• @Ian: Decompression isn't directly supported by the phone networking stack but a couple other Nuget packages out there add support by registering a custom HttpWebRequest implementation with WebRequest.RegisterPrefix.  I had success using these with the portable HttpClient in a phone app.  See SharpGIS.GZipWebClient, Coding4Fun.Toolkit.Net.  Ymmv.

  • @Andrew Skalkin: Portable Class Libraries (PCL) do support Silverlight as a target (requiring Silverlight 4 or higher) and you can run HttpClient on Silverlight. Please let us know if you run into any issues and we’ll do our best to address them.

  • App is hanging whenever await or task.result is used with httpClient.GetStringAsync on UI thread for windows phone 8. but the same code works fine on windows 8. i think same httpwebrequest deadlock issue happening here. see http://goo.gl/9Itrx

    Code:

               var hc = new HttpClient();

               var task = hc.GetStringAsync(urlpath);

               var response = task.Result;

  • Fantastic.  The next version of "Live Music Access" on WP8 will love this!  Really could have used it last week, but may circle back and make the necessary changes.  Thanks!

  • Any estimation, when the "Go live" license will be available? We're currently testing this library in pretty big WP8 project and it works just fine.

  • What's about System.Net.Http.Formatting?

  • @Martin Suchan: We don't have a date yet.

    @Ricardo: We're in contact with the owners of System.Net.Http.Formatting but it's too soon share anything.

  • Hi, I've noticed that the value of WWW-authenticate header is not correctly parsed in our case. We've got a custom authentication solution which includes several, whitespace & comma-separated strings (which is valid based on HTTP spec) and only the first one is populated to AuthenticationHeaderValue.Parameter property. I can provide you with more details if you like, feel free to contact me i.e. on twitter @htuomola.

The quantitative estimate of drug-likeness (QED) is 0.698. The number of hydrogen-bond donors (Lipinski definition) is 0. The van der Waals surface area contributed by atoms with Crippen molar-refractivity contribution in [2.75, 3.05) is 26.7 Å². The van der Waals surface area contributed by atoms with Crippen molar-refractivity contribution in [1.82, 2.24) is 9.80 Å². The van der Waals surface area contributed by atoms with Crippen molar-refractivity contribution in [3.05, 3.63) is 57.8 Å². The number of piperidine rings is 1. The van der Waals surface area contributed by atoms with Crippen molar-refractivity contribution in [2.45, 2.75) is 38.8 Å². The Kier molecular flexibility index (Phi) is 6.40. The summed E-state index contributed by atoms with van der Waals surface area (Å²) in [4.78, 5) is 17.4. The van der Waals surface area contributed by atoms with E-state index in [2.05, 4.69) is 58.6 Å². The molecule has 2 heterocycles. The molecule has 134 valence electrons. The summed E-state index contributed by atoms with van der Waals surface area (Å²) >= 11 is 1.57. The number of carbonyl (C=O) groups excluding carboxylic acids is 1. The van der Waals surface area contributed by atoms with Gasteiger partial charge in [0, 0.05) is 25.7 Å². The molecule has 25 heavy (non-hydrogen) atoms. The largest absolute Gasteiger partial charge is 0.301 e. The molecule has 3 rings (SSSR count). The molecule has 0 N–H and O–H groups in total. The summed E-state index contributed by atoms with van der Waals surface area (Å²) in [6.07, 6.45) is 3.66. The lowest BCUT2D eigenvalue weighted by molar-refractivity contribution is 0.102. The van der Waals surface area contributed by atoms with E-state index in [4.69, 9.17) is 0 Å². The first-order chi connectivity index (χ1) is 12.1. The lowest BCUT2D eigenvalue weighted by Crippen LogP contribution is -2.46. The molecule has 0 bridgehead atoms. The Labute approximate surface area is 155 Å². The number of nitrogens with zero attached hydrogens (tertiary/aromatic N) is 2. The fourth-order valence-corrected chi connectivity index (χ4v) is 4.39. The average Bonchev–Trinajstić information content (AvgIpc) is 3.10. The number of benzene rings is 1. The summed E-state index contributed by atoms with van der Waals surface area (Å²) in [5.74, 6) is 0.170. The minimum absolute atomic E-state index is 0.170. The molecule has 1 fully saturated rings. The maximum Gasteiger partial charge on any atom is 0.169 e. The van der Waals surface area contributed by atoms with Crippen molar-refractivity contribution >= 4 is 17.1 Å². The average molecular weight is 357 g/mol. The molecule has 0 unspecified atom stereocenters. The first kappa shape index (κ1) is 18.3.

• Hi,

    Thank you for this library.

    I have the same problem that @Anil Tallam have.

    Here is my code :

    HttpClient httpClient = new HttpClient();

    Task<HttpResponseMessage> result = httpClient.GetAsync(_urlAccessFormat + key);

    It works only once. Then, nothing.

    On windows 8, no problem ...

    So I tried this one and noticed that the thread never return ...

    using (HttpClient httpClient = new HttpClient())

    {

       Task<HttpResponseMessage> result = httpClient.GetAsync(_urlAccessFormat + key);

       result.Wait(); // NEVER RETURN

    }

    Can you please provide us a feedback ?

    Thank you.

  • OK,

    It was what I was thinking : A caching problem.

    Here is two workarounds. None is nice but it works :

    stackoverflow.com/.../wp7-httpwebrequest-without-caching

    timdams.com/.../creating-a-wp-7-app-caching-urls

  • You should.

  • This is pure heaven.. hated the WebClient !